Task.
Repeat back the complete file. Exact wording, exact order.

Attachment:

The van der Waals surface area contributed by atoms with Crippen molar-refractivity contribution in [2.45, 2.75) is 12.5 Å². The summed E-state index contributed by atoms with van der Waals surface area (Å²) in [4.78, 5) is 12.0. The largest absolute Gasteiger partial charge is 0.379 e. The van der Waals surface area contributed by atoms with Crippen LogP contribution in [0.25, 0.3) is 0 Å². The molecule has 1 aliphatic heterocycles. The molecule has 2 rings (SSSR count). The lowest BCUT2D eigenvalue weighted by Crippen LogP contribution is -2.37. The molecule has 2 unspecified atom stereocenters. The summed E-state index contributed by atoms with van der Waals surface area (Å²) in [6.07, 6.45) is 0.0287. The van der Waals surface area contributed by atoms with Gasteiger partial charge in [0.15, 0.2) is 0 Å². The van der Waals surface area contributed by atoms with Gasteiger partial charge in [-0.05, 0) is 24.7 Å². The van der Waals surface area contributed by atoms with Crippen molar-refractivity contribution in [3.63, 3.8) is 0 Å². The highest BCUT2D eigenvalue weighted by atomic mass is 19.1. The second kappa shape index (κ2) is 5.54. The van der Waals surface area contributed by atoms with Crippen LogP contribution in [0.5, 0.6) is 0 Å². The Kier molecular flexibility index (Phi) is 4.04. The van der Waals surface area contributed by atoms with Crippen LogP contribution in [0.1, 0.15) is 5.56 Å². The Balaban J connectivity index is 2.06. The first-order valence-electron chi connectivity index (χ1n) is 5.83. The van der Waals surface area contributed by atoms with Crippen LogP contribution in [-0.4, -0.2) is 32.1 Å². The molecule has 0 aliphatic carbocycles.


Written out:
The van der Waals surface area contributed by atoms with Crippen molar-refractivity contribution in [2.45, 2.75) is 12.5 Å². The summed E-state index contributed by atoms with van der Waals surface area (Å²) in [4.78, 5) is 12.0. The largest absolute Gasteiger partial charge is 0.379 e. The van der Waals surface area contributed by atoms with Crippen LogP contribution in [0.25, 0.3) is 0 Å². The molecule has 1 aliphatic heterocycles. The molecule has 2 rings (SSSR count). The lowest BCUT2D eigenvalue weighted by Crippen LogP contribution is -2.37. The molecule has 2 unspecified atom stereocenters. The summed E-state index contributed by atoms with van der Waals surface area (Å²) in [6.07, 6.45) is 0.0287. The van der Waals surface area contributed by atoms with Gasteiger partial charge in [0.15, 0.2) is 0 Å². The van der Waals surface area contributed by atoms with Gasteiger partial charge in [-0.05, 0) is 24.7 Å². The van der Waals surface area contributed by atoms with Crippen molar-refractivity contribution in [3.63, 3.8) is 0 Å². The highest BCUT2D eigenvalue weighted by atomic mass is 19.1. The second kappa shape index (κ2) is 5.54. The van der Waals surface area contributed by atoms with Crippen LogP contribution in [0.5, 0.6) is 0 Å². The Kier molecular flexibility index (Phi) is 4.04. The van der Waals surface area contributed by atoms with Crippen LogP contribution in [0.1, 0.15) is 5.56 Å². The Balaban J connectivity index is 2.06. The first-order valence-electron chi connectivity index (χ1n) is 5.83. The van der Waals surface area contributed by atoms with Crippen LogP contribution in [-0.4, -0.2) is 32.1 Å². The molecule has 0 aliphatic carbocycles.